My plan was to go to at least 3 comedy shows each week and talk to as many comedians as possible about their craft. A colleague had put me in contact with Justin Herman, an excellent writer and comedian, who is making a name for himself at comedy venues throughout the city. On a rainy day in mid-January, we met up at a café in Cobble Hill where Justin gave me a brief introduction to the art of joke-writing and carefully described the layout of New York’s comedy world. Justin also introduced me to Liz Miele, who is a very funny comedian with a unique approach and wonderful laid-back rhythm. Besides providing me with crucial insights about the craft of comedy, Liz has been incredibly generous in connecting me with both up-and-coming and established comedians in New York.
Since then, I have met up with many funny and insightful comedians, who openheartedly feed me with invaluable insights about their art: Shane Torres, Lance Weiss, Nore Davis, Yedoye Travis, Ian Fidance, Kyle Ayers, Khalid Rahmaan. The list continues.
Three observations from my interviews so far: First, comedy is hard work! All of those comedians I have interviewed so far, work very, very hard on honing their skills. In order to make good comedy, you need to have a heightened awareness about everything that goes on around you – and you need to get as much stage time as possible even if this involves performing for two drunk foreigners and a nosy researcher (…who is also a foreigner…). Second, comedy requires honesty and boldness. Comedians draw on material from their own lives and do not hesitate to expose the darkest layers of human existence: mental instabilities, dysfunctional families, substance abuse, broken relationships. I am truly in awe of the fearlessness and persistence with which many of the comedians I have met expose the most intimate sides of their personal lives in order to make the performances as fun, honest and real as possible. And third, the art and craft of comedy cannot be taught. You can learn about the structure of a joke – setup and punchline, tags and segues – but you will not get to understand what comedy is without experiencing it firsthand.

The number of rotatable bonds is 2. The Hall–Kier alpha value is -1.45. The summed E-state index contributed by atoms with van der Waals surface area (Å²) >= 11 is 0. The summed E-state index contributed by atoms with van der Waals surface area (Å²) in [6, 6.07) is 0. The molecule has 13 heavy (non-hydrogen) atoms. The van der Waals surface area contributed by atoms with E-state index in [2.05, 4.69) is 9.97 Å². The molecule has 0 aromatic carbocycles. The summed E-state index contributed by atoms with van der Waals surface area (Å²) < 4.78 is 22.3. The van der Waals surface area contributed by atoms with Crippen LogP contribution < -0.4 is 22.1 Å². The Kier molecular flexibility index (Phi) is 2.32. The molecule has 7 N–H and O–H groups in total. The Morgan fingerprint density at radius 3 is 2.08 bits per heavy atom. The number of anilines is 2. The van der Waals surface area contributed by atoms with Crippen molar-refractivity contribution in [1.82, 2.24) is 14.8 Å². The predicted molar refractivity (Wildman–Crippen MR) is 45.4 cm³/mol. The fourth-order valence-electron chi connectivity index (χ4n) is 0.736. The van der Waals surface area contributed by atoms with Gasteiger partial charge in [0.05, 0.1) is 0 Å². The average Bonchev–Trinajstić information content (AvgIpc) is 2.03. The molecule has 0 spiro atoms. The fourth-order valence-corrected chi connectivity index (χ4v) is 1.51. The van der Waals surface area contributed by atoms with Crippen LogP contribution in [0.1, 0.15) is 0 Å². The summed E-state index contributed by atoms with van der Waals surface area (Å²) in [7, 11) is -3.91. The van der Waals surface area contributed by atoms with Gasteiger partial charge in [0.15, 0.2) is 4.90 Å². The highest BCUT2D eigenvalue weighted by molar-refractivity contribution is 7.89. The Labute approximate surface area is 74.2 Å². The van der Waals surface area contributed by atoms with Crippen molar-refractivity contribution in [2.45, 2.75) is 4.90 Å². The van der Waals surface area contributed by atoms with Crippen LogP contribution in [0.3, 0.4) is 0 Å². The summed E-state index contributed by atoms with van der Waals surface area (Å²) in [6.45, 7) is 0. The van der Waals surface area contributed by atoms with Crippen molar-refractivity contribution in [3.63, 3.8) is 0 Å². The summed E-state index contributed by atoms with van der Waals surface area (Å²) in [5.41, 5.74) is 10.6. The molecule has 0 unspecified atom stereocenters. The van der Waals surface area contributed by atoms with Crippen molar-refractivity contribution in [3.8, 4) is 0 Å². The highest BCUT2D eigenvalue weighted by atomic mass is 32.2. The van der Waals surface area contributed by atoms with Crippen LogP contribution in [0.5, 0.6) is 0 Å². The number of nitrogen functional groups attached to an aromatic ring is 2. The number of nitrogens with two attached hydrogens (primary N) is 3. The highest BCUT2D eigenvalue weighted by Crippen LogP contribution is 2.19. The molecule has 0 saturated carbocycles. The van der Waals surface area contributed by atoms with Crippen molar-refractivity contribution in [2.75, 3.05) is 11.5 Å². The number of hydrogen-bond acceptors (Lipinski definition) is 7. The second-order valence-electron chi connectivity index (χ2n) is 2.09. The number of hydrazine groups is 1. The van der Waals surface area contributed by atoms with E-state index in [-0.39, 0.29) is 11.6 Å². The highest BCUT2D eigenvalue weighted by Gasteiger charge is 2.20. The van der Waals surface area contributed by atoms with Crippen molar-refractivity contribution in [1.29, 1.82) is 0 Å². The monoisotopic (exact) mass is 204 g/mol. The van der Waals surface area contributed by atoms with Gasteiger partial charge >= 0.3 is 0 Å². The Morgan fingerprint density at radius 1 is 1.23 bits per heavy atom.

It took me a while to appreciate what the implications of the last insight had to be, but in mid-February, on the train home after having seen Justin Herman do a great set at QED in Queens, I realized what I had to do. A key aspect of being an anthropologist is our methodological approach, which is called ‘participant-observation’. This basically implies that we do whatever the people we are studying are doing – and make observations about it in little notebooks every time we go to the toilet. That’s why, by the way, that anthropologists run to the toilet all the time. Sitting on the N train that night, it dawned on me that I actually hadn’t done my job properly. I had talked to comedians about their craft and gone to comedy shows, but I hadn’t tried to do comedy. There was no way around it: I had to enter the world of comedy myself. In order to learn the craft of comedy, I had to become a comedian!